Cover image for Modernism and the theater of censorship [electronic resource] / Adam Parkes.
Modernism and the theater of censorship [electronic resource] / Adam Parkes.
Modernism and the theater of censorship [electronic resource] / Adam Parkes.
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Includes bibliographical references (pages 215-227) and index.
The trials of modernism -- "All goals become graves" : The rainbow and wartime censorship: Reception and trial : Lawrence's wartime aesthetic ; Savage rites : The rainbow -- Obscenity and nonreproductive sexuality : Ulysses and the Little review trial: Ulysses in the Little review : a history of publication and censorship ; Peep shows and confessions in "Nausicaa" ; Maternal confessions in "Oxen of the sun" ; "Circe" : bloom on trial ; Freedom and transformation in "Penelope" -- Postwar hysteria : the case of Lady Chatterley's lover: Hysterical Lawrence ; The uses of hysteria ; Lady Chatterley's lover -- "Suppressed readiness" : Orlando and The well of loneliness: The well of loneliness :reception and trial ; The well of loneliness : lesbianism in fiction and history ; Orlando : lesbianism in fictional history ; Coda : between the acts.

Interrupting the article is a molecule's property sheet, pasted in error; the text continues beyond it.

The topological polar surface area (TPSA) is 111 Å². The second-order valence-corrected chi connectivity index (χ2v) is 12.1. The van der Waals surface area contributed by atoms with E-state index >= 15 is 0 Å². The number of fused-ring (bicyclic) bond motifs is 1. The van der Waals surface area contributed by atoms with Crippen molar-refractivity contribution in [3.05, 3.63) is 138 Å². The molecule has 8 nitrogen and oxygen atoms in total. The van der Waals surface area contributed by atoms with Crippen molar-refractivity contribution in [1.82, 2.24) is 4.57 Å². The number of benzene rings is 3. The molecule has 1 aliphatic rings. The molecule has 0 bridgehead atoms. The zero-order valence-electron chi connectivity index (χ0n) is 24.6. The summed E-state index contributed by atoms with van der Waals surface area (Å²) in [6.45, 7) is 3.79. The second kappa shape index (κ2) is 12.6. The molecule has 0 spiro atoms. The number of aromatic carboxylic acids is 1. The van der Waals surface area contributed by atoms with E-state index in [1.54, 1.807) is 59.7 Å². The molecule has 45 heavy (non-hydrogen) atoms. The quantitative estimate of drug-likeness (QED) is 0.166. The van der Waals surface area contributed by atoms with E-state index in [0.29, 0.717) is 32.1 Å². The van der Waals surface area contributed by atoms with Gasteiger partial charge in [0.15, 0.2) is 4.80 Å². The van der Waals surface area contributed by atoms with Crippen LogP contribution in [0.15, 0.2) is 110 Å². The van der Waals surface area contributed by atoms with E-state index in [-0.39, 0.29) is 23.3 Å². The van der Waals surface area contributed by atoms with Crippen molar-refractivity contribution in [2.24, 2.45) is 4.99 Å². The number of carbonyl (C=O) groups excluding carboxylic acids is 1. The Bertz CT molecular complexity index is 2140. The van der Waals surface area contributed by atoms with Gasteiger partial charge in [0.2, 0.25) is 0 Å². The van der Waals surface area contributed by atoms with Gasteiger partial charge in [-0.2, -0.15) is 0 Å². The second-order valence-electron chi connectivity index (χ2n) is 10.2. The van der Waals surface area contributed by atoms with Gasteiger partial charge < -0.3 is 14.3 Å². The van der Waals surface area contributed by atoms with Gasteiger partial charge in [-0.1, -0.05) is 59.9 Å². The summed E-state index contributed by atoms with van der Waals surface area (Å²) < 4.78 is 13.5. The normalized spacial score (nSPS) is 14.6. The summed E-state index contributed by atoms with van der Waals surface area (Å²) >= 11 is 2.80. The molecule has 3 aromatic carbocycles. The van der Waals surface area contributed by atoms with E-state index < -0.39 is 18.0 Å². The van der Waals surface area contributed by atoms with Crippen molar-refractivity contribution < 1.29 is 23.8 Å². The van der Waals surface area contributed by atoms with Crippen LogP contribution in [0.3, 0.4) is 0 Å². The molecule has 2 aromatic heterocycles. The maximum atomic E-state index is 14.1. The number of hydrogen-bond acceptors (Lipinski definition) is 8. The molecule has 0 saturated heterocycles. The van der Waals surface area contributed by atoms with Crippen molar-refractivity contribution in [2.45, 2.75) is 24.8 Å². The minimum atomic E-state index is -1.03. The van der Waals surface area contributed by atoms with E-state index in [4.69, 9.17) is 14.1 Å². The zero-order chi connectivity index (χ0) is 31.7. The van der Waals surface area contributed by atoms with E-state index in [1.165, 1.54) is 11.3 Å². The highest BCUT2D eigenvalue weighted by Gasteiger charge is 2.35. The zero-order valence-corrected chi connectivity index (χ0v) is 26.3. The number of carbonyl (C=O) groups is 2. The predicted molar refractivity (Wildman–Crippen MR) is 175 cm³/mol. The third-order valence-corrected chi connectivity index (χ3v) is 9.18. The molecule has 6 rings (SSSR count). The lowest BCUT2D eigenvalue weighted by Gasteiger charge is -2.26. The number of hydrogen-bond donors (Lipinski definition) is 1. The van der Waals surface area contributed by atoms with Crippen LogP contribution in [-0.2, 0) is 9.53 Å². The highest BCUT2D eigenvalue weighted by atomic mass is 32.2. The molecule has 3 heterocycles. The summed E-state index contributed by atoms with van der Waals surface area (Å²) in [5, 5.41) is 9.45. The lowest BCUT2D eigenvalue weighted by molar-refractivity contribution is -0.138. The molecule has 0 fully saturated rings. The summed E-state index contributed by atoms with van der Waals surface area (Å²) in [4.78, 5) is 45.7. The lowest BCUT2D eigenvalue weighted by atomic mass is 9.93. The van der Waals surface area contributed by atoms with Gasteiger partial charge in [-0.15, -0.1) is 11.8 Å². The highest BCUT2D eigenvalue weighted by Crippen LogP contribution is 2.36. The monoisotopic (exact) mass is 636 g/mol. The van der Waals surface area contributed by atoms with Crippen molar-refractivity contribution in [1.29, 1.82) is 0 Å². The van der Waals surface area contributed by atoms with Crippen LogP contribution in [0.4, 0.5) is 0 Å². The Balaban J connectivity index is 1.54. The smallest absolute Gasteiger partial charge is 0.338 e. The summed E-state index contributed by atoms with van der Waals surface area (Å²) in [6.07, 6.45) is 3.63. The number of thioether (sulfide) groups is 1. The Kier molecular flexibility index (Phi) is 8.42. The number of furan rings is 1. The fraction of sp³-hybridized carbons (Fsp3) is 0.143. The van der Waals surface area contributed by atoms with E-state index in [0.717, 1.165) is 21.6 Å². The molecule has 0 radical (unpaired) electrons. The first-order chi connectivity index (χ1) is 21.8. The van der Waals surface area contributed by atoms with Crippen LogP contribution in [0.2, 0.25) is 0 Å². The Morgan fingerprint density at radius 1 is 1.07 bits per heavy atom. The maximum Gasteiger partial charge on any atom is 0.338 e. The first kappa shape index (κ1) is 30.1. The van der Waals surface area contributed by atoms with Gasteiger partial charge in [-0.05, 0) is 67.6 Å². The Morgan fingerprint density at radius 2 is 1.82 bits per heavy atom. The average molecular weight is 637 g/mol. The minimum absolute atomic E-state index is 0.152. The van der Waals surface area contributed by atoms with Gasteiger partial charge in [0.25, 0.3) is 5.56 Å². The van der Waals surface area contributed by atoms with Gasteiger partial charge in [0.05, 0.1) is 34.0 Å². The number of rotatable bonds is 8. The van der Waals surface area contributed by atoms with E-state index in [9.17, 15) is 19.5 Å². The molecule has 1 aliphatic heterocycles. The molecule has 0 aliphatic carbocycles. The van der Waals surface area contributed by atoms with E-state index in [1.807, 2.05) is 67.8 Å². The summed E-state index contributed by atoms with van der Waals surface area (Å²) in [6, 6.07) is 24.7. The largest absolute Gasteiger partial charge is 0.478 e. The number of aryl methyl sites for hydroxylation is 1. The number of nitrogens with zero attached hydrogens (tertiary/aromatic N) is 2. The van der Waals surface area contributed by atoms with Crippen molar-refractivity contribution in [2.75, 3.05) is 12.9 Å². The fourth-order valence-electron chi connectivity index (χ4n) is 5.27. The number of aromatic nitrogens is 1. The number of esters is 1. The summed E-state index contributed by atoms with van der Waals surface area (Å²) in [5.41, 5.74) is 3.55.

In November of 1915, British authorities invoked the 1857 Obscene Publications Act to suppress D.H. Lawrence's novel, The Rainbow. This was the first in a series of obscenity controversies that took place in Britain and the United States during the next decade. Joyce's Ulysses and Lawrence's last novel, Lady Chatterley's Lover, were censored in both countries; in 1928 the British courts banned Radclyffe Hall's lesbian novel, The Well of Loneliness.

Adam Parkes investigates the literary and cultural implications of these controversies. Situating modernism in the context of censorship, he examines the relations between such authors as D.H. Lawrence, James Joyce, Radclyffe Hall, and Virginia Woolf and the public scandals generated by their fictional explorations of modern sexual themes. Locating "obscenity" at the level of stylistic and formal experiment, such novels as The Rainbow, Lady Chatterley's Lover, Ulysses, and Orlando dramatized problems of sexuality and expression in ways that subverted the moral, political, and aesthetic premises of their censors. In showing how modernism evolved within a culture of censorship, Modernism and the Theater of Censorship suggests that modern novelists, while shaped by their culture, attempted to reshape it.
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online resource